We came home around l0 last night. Gerald went on to bed. I ate a bite of supper and checked email and surfed and evidently fell asleep at the computer. At 1 a.m. I went to bed and decided to take those two final pills I had laid out. At 11 this morning, Mary Ellen phoned and I stumbled out of bed assuming it was 8 or 9. Well, obviously I was not going to get much work done before lunch, so I thoroughly enjoyed a rare phone call from her. (Our kids keep in touch with Gerald by phone regularly and he reports the highlights to me, but I like the occasional long talks that I get.)

Gerald left to visit with his brothers in Union County and have lunch with Keith, so I ate a combination breakfast/lunch and read the morning paper. I was still in my pajamas at the table when granddaughter Erin came by for a rare visit since she is so busy right now with all the softball practices and recruiting trips that her job requires. In addition to this, she must take a great deal of therapy for her wounded leg. I thoroughly enjoyed her visit before she left to go on down the road a way to visit Gma Shirley, her other grandmother. While Erin was here, Jeannie called for a brief visit and talk about Thanksgiving before she went for what she expected to be her final bike ride in northern Illinois before she puts her bike into winter mode for “riding” inside the house. She has challenged Erin to a bike ride Thanksgiving morning.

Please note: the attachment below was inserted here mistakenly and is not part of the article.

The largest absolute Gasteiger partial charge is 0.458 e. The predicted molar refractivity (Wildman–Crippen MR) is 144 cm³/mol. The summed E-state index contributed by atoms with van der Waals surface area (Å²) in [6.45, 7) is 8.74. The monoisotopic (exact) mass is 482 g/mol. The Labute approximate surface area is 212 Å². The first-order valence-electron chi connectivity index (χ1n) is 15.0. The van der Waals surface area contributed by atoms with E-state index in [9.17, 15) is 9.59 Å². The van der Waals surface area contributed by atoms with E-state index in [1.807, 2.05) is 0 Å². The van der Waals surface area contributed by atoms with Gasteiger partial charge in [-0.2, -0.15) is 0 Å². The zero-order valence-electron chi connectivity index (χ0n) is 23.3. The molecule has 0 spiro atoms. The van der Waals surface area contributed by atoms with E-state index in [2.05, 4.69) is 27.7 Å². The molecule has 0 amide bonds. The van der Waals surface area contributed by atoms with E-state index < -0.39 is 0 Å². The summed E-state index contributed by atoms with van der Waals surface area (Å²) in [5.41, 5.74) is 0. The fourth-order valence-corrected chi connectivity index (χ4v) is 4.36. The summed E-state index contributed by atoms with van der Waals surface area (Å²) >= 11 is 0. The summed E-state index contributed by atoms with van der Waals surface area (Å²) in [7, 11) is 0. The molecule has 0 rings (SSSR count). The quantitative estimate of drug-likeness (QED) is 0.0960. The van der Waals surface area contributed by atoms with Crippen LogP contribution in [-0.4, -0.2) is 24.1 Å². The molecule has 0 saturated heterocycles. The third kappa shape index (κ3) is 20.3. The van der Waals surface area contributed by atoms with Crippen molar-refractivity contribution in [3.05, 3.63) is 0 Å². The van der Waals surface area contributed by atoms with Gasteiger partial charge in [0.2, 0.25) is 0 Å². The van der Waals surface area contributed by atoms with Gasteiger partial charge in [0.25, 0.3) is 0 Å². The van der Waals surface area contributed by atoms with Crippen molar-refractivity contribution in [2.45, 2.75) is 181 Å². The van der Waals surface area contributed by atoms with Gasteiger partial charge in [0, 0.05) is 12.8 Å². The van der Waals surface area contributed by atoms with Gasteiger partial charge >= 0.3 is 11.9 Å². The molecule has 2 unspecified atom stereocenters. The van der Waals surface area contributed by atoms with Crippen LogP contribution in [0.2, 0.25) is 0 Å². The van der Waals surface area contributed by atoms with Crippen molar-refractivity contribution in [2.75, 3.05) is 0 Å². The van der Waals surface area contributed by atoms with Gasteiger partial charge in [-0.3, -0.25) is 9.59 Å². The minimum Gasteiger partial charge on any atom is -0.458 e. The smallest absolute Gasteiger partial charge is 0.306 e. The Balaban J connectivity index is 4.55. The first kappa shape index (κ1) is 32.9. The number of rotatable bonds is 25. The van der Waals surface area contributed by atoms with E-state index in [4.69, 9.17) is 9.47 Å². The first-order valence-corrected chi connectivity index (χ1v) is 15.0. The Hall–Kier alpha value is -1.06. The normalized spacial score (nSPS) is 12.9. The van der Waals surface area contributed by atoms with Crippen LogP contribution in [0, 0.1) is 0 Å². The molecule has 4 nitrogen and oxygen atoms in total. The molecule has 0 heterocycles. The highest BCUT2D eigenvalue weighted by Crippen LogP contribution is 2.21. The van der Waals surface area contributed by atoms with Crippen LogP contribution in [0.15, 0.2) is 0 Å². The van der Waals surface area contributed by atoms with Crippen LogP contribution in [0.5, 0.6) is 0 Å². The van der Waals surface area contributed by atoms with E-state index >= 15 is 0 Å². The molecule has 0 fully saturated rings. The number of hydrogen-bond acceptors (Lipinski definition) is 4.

I went back to the kitchen and started doing some of the many put-off chores—cleaning and sanitizing the hummingbird feeders Gerald had brought in and I had been ignoring, putting groceries away that had sat on the counter across from the pantry, all those kind of things. I finally started on the pie dough and put a bowl into the fridge for the next step tomorrow. I cleaned the kitchen and garage fridges enough to not be ashamed of them next week although certainly not as thoroughly as I ordinarily have done in past years. Then I brought up the frozen turkey to start thawing in the garage fridge. By this time, Gerald was home and had a nap, and I fixed us a bite of supper before we prepared to go to the hospital to visit Katherine.

Because her phone was not working, I phoned David to see if he had taken her special pillows that brace her neck and help her legs. I did not want to have to go by her house if she already had them taken to her. He said he was on the way back to the hospital again and had the desired pillows in the car. I told him we’d see him at the hospital.